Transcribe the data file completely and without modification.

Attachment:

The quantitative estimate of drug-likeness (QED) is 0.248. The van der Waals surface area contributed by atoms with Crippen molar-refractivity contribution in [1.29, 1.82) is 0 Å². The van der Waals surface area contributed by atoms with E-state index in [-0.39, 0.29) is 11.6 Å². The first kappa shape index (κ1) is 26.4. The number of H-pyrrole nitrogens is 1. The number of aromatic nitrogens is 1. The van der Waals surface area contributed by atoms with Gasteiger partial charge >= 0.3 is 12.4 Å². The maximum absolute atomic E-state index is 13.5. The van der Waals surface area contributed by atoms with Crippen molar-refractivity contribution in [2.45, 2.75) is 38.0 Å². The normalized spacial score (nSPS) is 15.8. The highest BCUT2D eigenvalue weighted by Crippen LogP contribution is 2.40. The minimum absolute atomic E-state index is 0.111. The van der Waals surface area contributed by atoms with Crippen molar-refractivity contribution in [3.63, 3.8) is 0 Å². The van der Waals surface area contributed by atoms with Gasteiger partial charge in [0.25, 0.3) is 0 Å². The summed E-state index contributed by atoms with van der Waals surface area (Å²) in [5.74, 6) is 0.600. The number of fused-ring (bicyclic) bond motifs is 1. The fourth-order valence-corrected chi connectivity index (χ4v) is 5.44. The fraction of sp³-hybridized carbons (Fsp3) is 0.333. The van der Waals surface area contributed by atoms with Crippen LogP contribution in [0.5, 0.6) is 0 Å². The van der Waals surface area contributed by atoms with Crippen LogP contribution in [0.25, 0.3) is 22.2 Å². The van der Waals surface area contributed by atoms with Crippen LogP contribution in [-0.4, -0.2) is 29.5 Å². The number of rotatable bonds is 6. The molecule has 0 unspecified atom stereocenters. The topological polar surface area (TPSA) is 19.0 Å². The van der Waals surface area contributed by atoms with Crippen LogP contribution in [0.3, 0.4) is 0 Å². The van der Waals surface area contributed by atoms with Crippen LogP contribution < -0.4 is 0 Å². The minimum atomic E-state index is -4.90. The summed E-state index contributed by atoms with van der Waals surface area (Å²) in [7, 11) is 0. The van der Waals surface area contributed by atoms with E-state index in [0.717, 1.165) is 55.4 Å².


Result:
The quantitative estimate of drug-likeness (QED) is 0.248. The van der Waals surface area contributed by atoms with Crippen molar-refractivity contribution in [1.29, 1.82) is 0 Å². The van der Waals surface area contributed by atoms with E-state index in [-0.39, 0.29) is 11.6 Å². The first kappa shape index (κ1) is 26.4. The number of H-pyrrole nitrogens is 1. The number of aromatic nitrogens is 1. The van der Waals surface area contributed by atoms with Gasteiger partial charge >= 0.3 is 12.4 Å². The maximum absolute atomic E-state index is 13.5. The van der Waals surface area contributed by atoms with Crippen molar-refractivity contribution in [2.45, 2.75) is 38.0 Å². The normalized spacial score (nSPS) is 15.8. The highest BCUT2D eigenvalue weighted by Crippen LogP contribution is 2.40. The minimum absolute atomic E-state index is 0.111. The van der Waals surface area contributed by atoms with Crippen molar-refractivity contribution in [3.63, 3.8) is 0 Å². The van der Waals surface area contributed by atoms with Gasteiger partial charge in [0.25, 0.3) is 0 Å². The summed E-state index contributed by atoms with van der Waals surface area (Å²) in [5.74, 6) is 0.600. The number of fused-ring (bicyclic) bond motifs is 1. The fourth-order valence-corrected chi connectivity index (χ4v) is 5.44. The fraction of sp³-hybridized carbons (Fsp3) is 0.333. The van der Waals surface area contributed by atoms with Crippen LogP contribution in [0.5, 0.6) is 0 Å². The van der Waals surface area contributed by atoms with Crippen LogP contribution in [0.25, 0.3) is 22.2 Å². The van der Waals surface area contributed by atoms with Crippen LogP contribution in [-0.4, -0.2) is 29.5 Å². The number of rotatable bonds is 6. The molecule has 0 unspecified atom stereocenters. The topological polar surface area (TPSA) is 19.0 Å². The van der Waals surface area contributed by atoms with Crippen LogP contribution in [0.3, 0.4) is 0 Å². The van der Waals surface area contributed by atoms with Crippen LogP contribution < -0.4 is 0 Å². The minimum atomic E-state index is -4.90. The summed E-state index contributed by atoms with van der Waals surface area (Å²) in [7, 11) is 0. The van der Waals surface area contributed by atoms with E-state index in [0.717, 1.165) is 55.4 Å².